Social media, and our phones in general, are designed to capitalize on behavioral psychology. Their sole purpose is to increase engagement rates. This stimulation can not only keep you awake, but it can add to your anxiety, as social media and phone usage stimulates endorphins and adrenal glands.
3. Social media can lead to low self-esteem
A constant focus on comparison can result in a painful cycle, in which those suffering from low self-esteem or mild depression are more likely to make frequent social comparisons, and these comparisons in turn make them feel even worse. This creates a incredibly negative (and sometimes dangerous) loop.
4. Social media can lead to excessive stress
In fitness, there’s a saying: “You are what you eat.” The same goes for social media. If you’re constantly consuming things that make you feel like you should be something other than what you are, you’re bound to be stressed. If I compare my own fitness journey to that of a guru like Tony Horton, Joel Freeman, or Amoila Cesar, I’m only going to get frustrated.
5. Social media can lead to loneliness
Social media can be very emotionally charged. Take, for instance, the election cycle we’ve just come out of, in which constant attack ads from both parties pushed people to not only vote but donate money.
Social media has made this process so toxic that we are in a state of negative sentiment override. In marriage, this looks like when you get so resentful toward your partner that you begin to hate even the little things, like the way your partner holds their fork, in addition to the bigger issues. The ratio of positive to negative interactions is so off balance that you develop contempt, and this is the same thing that has happened in politics.
To a certain extent, the role models we see on social media can have a positive effect on us, as they can inspire certain positive forms of self-improvement. But this effect can also go too far.
As a therapist, I see clients all the time who are pushing themselves to be like their role models … to drive a certain car, have a podcast, create a life that looks a certain way online, have elite life experiences, focus on self-improvement to the point where they don’t recognize the person in the mirror. At a certain point, you can’t be real, and it’s isolating.
6. Social media cuts down our quality time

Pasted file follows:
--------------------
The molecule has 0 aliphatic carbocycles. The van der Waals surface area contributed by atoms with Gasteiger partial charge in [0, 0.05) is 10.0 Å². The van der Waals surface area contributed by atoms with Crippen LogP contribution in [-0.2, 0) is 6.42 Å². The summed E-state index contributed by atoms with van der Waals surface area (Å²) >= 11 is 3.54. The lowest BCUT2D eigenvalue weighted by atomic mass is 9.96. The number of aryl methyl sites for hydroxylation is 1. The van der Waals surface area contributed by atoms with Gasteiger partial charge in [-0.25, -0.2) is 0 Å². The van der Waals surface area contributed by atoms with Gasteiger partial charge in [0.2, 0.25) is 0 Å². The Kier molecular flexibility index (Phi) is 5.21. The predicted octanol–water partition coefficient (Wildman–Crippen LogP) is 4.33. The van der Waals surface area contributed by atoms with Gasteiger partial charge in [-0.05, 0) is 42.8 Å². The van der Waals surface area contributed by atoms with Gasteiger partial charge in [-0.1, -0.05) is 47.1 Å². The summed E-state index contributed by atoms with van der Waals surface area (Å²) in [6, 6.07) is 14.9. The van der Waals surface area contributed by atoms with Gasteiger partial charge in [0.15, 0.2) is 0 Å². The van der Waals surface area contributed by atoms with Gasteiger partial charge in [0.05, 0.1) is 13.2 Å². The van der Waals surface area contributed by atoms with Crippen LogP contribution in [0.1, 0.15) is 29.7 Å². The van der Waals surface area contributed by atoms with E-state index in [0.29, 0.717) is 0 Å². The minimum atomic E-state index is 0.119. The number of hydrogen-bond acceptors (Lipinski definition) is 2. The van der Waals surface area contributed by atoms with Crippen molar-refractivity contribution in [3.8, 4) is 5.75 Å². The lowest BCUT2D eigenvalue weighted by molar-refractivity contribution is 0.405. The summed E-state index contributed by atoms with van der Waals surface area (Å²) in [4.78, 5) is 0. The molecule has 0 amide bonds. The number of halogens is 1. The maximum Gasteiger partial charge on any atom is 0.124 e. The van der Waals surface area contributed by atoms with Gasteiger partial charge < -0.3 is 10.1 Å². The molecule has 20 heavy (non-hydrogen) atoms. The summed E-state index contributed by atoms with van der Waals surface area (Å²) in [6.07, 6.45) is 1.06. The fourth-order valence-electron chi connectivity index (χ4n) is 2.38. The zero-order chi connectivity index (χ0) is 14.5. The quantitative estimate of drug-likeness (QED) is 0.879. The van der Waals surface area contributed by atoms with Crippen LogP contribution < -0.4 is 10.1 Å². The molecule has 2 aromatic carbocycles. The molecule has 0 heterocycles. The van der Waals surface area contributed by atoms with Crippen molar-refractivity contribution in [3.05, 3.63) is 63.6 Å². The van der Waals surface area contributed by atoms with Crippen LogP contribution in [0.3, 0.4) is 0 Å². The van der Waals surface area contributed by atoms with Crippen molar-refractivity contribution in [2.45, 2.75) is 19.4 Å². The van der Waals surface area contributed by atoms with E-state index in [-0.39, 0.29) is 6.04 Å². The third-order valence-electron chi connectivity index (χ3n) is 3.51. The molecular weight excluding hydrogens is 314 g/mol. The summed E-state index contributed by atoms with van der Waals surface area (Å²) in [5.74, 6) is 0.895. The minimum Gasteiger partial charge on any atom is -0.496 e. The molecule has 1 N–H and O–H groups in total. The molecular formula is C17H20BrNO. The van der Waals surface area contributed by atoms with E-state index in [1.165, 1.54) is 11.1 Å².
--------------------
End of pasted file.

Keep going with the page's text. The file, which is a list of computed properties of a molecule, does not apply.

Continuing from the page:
We’ve lost a lot of quality time in our lives as a result of our scrolling and our quest for likes: Time to connect with our partner, kids, family; for reading and imagination; for intimacy and connection.
So how can you tell if you need a break from social media, or if you should cut back on your consumption?
It’s really as simple as answering this question: Do you wonder if your time online is making you unhappy?
If it’s a question you ask yourself, then it’s probably your answer. I’d also suggest watching The Social Dilemma on Netflix as it pertains to this exact issue. As a therapist, I see rising levels of loneliness, isolation, depression, and anxiety, and it’s all linked to social media.
Here’s how to cut back:
If you’re interested in putting a little more space between yourself and social media, I think a first good step is to look at how much you use your phone, tablet, or computer. Try keeping a rough log, or reference the screen usage details that are included on most phones these days (such as the Screen Time app on iOS).
Once you see the amount of time you spend on your devices, look at what apps and activities are eating up that time and think about what apps and notifications you can remove to lower temptation and distraction.
Personally, I only use Facebook on my laptop, and I don’t let it send me notifications. I also shut off notifications for many other apps, as well as the ability for social apps to be used over cellular networks. I simply removed the apps that were eating up my time, such as Reddit and Apple News.
Lately, I’ve also been using the iOS Bedtime app to encourage me to turn off my device at a better time.
Another option? Just take a full gadget break. I have a buddy who only turns on his phone a few times a day to check messages. The rest of the time, he focuses on reading, writing, yoga, and self-care.
What are your favorite tips for disengaging with social media? Tweet us and let us know.